Four years after a premature celebration ruined a sure gold medal, Lindsey Jacobellis of the U.S. stumbles again and failed to make the final in women's snowboardcross.

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WEST VANCOUVER, B.C. — Lucky Lindsey, they used to call her. Yeah, used to.

For all but two days of her life, the nickname has been appropriate for snowboarder Lindsey Jacobellis. Lucky Lindsey dominates her sport, stars in Visa commercials and charms America with her unforgettable smile and curly golden locks.

Then, when she gets to the Olympics, Lucky Lindsey turns into a stepsister that even Cinderella would try to hide.

Four years ago, she was Lunkhead Lindsey, the gold medalist who hot-dogged her way to silver.

Tuesday, hoping to glide to redemption, she biffed again, and, well, now there’s no doubt what we must call her.

Luckless Lindsey.

During the Olympics, she becomes the embodiment of Murphy’s law. It’s too bad because, despite the showboat reputation she acquired at the last Games, Jacobellis seems like a fine person. She’s giddy. She’s funny. She’s cute. She could be an Olympic darling, if not for her poor judgment and terrible luck.

She didn’t even make the snowboardcross finals at Cypress Mountain. Early in her semifinal heat, on the first major jump and turn, Luckless Lindsey lost her balance, stumbled and tried to right herself, but she’d fallen off course. She brushed against the side of a gate and immediately realized it meant a disqualification.

Luckless Lindsey put both hands on her helmet, shocked, dismayed, angry. Just like that, her rebound effort turned into a repeat disaster.

“I just landed a little front-footed,” she said, trying hard to act like she wasn’t disappointed. “I feel OK, though. Sometimes, you can’t control the things you want to. That’s how it goes in boardcross.”

If it were any other athlete here, we’d probably shrug off the misfortune and proceed to the next event. We can’t do that with Jacobellis, however.

Four years ago, she introduced us to this sport in the worst way imaginable. She lost a huge lead and a certain gold medal because she attempted a premature victory stunt called a method grab, landed on the edge of her snowboard, fell, lost her gold medal and stumbled into the silver.

Since then, she has been considered Lunkhead Lindsey. She became a lightning rod for fuddy-duddies who consider snowboarding events unbecoming of the Olympics.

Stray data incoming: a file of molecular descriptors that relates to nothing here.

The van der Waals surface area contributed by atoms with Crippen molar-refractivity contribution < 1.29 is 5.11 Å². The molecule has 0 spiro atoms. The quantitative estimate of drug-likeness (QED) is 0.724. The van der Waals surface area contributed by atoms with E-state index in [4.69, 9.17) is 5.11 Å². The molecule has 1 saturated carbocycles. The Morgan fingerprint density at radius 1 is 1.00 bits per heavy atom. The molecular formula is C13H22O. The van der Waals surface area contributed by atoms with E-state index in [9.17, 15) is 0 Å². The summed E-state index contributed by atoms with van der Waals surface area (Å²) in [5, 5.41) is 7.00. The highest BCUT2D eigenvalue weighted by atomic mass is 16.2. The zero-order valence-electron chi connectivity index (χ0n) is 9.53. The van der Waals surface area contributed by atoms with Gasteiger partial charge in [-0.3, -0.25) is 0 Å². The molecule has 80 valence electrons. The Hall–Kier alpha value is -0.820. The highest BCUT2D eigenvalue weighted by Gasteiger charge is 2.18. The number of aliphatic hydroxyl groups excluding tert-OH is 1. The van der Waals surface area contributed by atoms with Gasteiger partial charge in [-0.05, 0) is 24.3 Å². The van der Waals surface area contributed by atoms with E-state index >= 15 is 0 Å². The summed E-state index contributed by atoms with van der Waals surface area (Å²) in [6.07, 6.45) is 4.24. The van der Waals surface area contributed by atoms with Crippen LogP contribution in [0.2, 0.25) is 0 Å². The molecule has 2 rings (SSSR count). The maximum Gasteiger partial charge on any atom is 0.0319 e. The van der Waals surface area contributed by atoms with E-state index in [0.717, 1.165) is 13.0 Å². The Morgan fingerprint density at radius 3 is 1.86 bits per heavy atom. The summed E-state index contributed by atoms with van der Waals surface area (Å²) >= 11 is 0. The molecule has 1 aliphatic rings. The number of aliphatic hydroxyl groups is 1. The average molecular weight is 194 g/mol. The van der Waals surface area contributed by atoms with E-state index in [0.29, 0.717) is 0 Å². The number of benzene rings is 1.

No one mentions that she has won gold at six of the past seven X Games. No one mentions that she’s perhaps the most influential athlete in the history of women’s snowboardcross. No one cares, except for every four years. That’s the curse of Olympic sports. And, speaking of curses, which sorcerer did Jacobellis upset?

“It’s definitely not the end of the world for me,” Luckless Lindsey said. “It’s unfortunate that the rest of the world sees just this race and four years ago. I don’t have a good track record with the general public.”

And it bothers her. Oh, it bothers her. Before the Games, she wondered what she’d need to do to have her accomplishments overshadow her blunder. This was her big chance. The redemption tale is richest in sports. Journalists flocked to Cypress Mountain to see Lunkhead Lindsey become Liberated Lindsey.

Instead, she experienced Olympic torment once more.

After the event, after Canada’s Maelle Ricker won a gold medal that could’ve been hers, Jacobellis rushed through the media mixed zone and ignored reporters. It took her 90 minutes before she answered questions. The prolonged cooling down period will do nothing to dissuade those who consider her a brat.

In fairness, drug testing contributed to Jacobellis’ delay. But she should’ve talked before the test like every other athlete. Facing the music always does the image good. Right now, Luckless Lindsey needs all the understanding she can get.

“I’m still only 24, and already I’ve made a significant mark in the sport,” Jacobellis said in her defense.

She can try again in four years if she dares. In the meantime, she’d better figure out where her enemies are hiding her voodoo doll.

Well, at least Luckless Lindsey has an endless supply of defiance. We saw it in her last performance of these Games. In snowboardcross, there’s a consolation race called the small final. Minutes after wrecking her redemption hopes, Jacobellis went back up the mountain and won that small final.

But on the last jump of the semifinal race, what did she do? She attempted a trick called “the truck driver.” The truck didn’t wreck, either.

Hey, the girl has got her own style. It never works at the Olympics, but you always know what to expect from Luckless Lindsey. She’s a consistent calamity.

Jerry Brewer: 206-464-2277 or jbrewer@seattletimes.com, Twitter: @Jerry_Brewer